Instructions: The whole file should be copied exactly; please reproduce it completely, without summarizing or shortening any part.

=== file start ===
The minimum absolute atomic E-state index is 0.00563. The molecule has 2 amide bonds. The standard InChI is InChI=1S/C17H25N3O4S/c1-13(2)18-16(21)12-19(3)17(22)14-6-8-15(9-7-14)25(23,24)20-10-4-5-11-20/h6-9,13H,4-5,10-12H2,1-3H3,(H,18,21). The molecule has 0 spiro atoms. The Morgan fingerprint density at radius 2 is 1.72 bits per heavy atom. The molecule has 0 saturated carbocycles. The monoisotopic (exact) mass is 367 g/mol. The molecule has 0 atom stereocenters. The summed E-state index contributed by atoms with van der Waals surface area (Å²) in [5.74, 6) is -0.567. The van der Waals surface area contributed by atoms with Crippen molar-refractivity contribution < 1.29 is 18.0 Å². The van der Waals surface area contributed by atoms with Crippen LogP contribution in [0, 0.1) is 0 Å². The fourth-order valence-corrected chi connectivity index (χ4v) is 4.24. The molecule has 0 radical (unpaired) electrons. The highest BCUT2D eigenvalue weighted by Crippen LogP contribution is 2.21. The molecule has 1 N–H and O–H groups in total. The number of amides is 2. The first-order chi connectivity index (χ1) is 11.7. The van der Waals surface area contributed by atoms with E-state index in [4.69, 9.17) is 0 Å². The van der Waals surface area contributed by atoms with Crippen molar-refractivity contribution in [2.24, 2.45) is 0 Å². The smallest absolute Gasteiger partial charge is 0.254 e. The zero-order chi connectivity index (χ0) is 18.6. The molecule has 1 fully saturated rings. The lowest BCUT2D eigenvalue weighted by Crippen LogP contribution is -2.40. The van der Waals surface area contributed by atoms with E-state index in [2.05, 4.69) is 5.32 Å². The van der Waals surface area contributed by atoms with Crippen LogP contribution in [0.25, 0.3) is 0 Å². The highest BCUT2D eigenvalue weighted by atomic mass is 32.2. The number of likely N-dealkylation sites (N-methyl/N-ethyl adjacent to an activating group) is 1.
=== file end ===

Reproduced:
The minimum absolute atomic E-state index is 0.00563. The molecule has 2 amide bonds. The standard InChI is InChI=1S/C17H25N3O4S/c1-13(2)18-16(21)12-19(3)17(22)14-6-8-15(9-7-14)25(23,24)20-10-4-5-11-20/h6-9,13H,4-5,10-12H2,1-3H3,(H,18,21). The molecule has 0 spiro atoms. The Morgan fingerprint density at radius 2 is 1.72 bits per heavy atom. The molecule has 0 saturated carbocycles. The monoisotopic (exact) mass is 367 g/mol. The molecule has 0 atom stereocenters. The summed E-state index contributed by atoms with van der Waals surface area (Å²) in [5.74, 6) is -0.567. The van der Waals surface area contributed by atoms with Crippen molar-refractivity contribution < 1.29 is 18.0 Å². The van der Waals surface area contributed by atoms with Crippen LogP contribution in [0, 0.1) is 0 Å². The fourth-order valence-corrected chi connectivity index (χ4v) is 4.24. The molecule has 0 radical (unpaired) electrons. The highest BCUT2D eigenvalue weighted by Crippen LogP contribution is 2.21. The molecule has 1 N–H and O–H groups in total. The number of amides is 2. The first-order chi connectivity index (χ1) is 11.7. The van der Waals surface area contributed by atoms with E-state index in [4.69, 9.17) is 0 Å². The van der Waals surface area contributed by atoms with Crippen molar-refractivity contribution in [2.24, 2.45) is 0 Å². The smallest absolute Gasteiger partial charge is 0.254 e. The zero-order chi connectivity index (χ0) is 18.6. The molecule has 1 fully saturated rings. The lowest BCUT2D eigenvalue weighted by Crippen LogP contribution is -2.40. The van der Waals surface area contributed by atoms with E-state index in [2.05, 4.69) is 5.32 Å². The van der Waals surface area contributed by atoms with Crippen LogP contribution in [0.25, 0.3) is 0 Å². The highest BCUT2D eigenvalue weighted by atomic mass is 32.2. The number of likely N-dealkylation sites (N-methyl/N-ethyl adjacent to an activating group) is 1.